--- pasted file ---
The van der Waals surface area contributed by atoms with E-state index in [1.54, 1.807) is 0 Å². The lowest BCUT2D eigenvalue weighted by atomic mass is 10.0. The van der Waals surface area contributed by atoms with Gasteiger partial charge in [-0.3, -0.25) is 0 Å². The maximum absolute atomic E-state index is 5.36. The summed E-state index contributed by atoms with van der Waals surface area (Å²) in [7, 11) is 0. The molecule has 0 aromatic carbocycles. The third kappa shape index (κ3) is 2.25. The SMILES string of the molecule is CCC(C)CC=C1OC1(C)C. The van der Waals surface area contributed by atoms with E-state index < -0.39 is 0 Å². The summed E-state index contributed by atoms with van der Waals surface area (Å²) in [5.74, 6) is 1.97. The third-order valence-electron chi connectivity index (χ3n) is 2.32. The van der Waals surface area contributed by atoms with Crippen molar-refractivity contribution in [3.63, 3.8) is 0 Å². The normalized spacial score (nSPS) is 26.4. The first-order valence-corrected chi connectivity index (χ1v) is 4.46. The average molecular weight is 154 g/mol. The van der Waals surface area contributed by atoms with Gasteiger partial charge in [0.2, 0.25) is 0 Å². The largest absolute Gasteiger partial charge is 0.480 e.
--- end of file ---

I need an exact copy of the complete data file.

The van der Waals surface area contributed by atoms with E-state index in [1.54, 1.807) is 0 Å². The lowest BCUT2D eigenvalue weighted by atomic mass is 10.0. The van der Waals surface area contributed by atoms with Gasteiger partial charge in [-0.3, -0.25) is 0 Å². The maximum absolute atomic E-state index is 5.36. The summed E-state index contributed by atoms with van der Waals surface area (Å²) in [7, 11) is 0. The molecule has 0 aromatic carbocycles. The third kappa shape index (κ3) is 2.25. The SMILES string of the molecule is CCC(C)CC=C1OC1(C)C. The van der Waals surface area contributed by atoms with E-state index < -0.39 is 0 Å². The summed E-state index contributed by atoms with van der Waals surface area (Å²) in [5.74, 6) is 1.97. The third-order valence-electron chi connectivity index (χ3n) is 2.32. The van der Waals surface area contributed by atoms with Crippen molar-refractivity contribution in [3.63, 3.8) is 0 Å². The normalized spacial score (nSPS) is 26.4. The first-order valence-corrected chi connectivity index (χ1v) is 4.46. The average molecular weight is 154 g/mol. The van der Waals surface area contributed by atoms with Gasteiger partial charge in [0.2, 0.25) is 0 Å². The largest absolute Gasteiger partial charge is 0.480 e.